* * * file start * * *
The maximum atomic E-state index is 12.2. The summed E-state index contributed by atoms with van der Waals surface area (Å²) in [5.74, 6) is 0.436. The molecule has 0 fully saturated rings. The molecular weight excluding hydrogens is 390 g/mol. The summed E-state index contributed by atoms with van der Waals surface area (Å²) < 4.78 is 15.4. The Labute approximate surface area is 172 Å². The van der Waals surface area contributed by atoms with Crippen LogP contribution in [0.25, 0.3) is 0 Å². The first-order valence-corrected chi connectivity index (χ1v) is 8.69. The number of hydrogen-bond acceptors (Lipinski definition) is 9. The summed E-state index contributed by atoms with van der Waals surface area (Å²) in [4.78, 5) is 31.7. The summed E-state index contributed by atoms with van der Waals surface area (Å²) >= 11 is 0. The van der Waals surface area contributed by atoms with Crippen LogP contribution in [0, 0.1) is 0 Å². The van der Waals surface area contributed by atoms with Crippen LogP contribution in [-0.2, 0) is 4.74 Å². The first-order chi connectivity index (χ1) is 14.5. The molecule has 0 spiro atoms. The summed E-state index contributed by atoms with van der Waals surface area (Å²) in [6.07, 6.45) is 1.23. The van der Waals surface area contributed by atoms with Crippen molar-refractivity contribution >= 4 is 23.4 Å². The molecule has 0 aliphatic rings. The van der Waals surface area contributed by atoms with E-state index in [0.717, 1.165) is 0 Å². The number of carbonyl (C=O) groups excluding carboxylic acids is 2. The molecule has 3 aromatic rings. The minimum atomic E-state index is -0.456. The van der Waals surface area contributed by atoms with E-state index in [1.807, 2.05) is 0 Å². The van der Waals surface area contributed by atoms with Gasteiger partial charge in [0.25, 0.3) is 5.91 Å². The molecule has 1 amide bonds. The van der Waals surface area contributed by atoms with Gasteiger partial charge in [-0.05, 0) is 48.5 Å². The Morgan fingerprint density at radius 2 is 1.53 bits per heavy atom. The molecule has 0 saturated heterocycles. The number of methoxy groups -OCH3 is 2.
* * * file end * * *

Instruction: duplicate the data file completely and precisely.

The maximum atomic E-state index is 12.2. The summed E-state index contributed by atoms with van der Waals surface area (Å²) in [5.74, 6) is 0.436. The molecule has 0 fully saturated rings. The molecular weight excluding hydrogens is 390 g/mol. The summed E-state index contributed by atoms with van der Waals surface area (Å²) < 4.78 is 15.4. The Labute approximate surface area is 172 Å². The van der Waals surface area contributed by atoms with Crippen LogP contribution in [0.25, 0.3) is 0 Å². The first-order valence-corrected chi connectivity index (χ1v) is 8.69. The number of hydrogen-bond acceptors (Lipinski definition) is 9. The summed E-state index contributed by atoms with van der Waals surface area (Å²) in [4.78, 5) is 31.7. The summed E-state index contributed by atoms with van der Waals surface area (Å²) >= 11 is 0. The van der Waals surface area contributed by atoms with Crippen LogP contribution in [0, 0.1) is 0 Å². The van der Waals surface area contributed by atoms with Crippen LogP contribution in [-0.2, 0) is 4.74 Å². The first-order chi connectivity index (χ1) is 14.5. The molecule has 0 spiro atoms. The summed E-state index contributed by atoms with van der Waals surface area (Å²) in [6.07, 6.45) is 1.23. The van der Waals surface area contributed by atoms with Crippen molar-refractivity contribution >= 4 is 23.4 Å². The molecule has 0 aliphatic rings. The van der Waals surface area contributed by atoms with E-state index in [0.717, 1.165) is 0 Å². The number of carbonyl (C=O) groups excluding carboxylic acids is 2. The molecule has 3 aromatic rings. The minimum atomic E-state index is -0.456. The van der Waals surface area contributed by atoms with E-state index in [1.807, 2.05) is 0 Å². The van der Waals surface area contributed by atoms with Gasteiger partial charge in [0.25, 0.3) is 5.91 Å². The molecule has 1 amide bonds. The van der Waals surface area contributed by atoms with Gasteiger partial charge in [-0.05, 0) is 48.5 Å². The Morgan fingerprint density at radius 2 is 1.53 bits per heavy atom. The molecule has 0 saturated heterocycles. The number of methoxy groups -OCH3 is 2.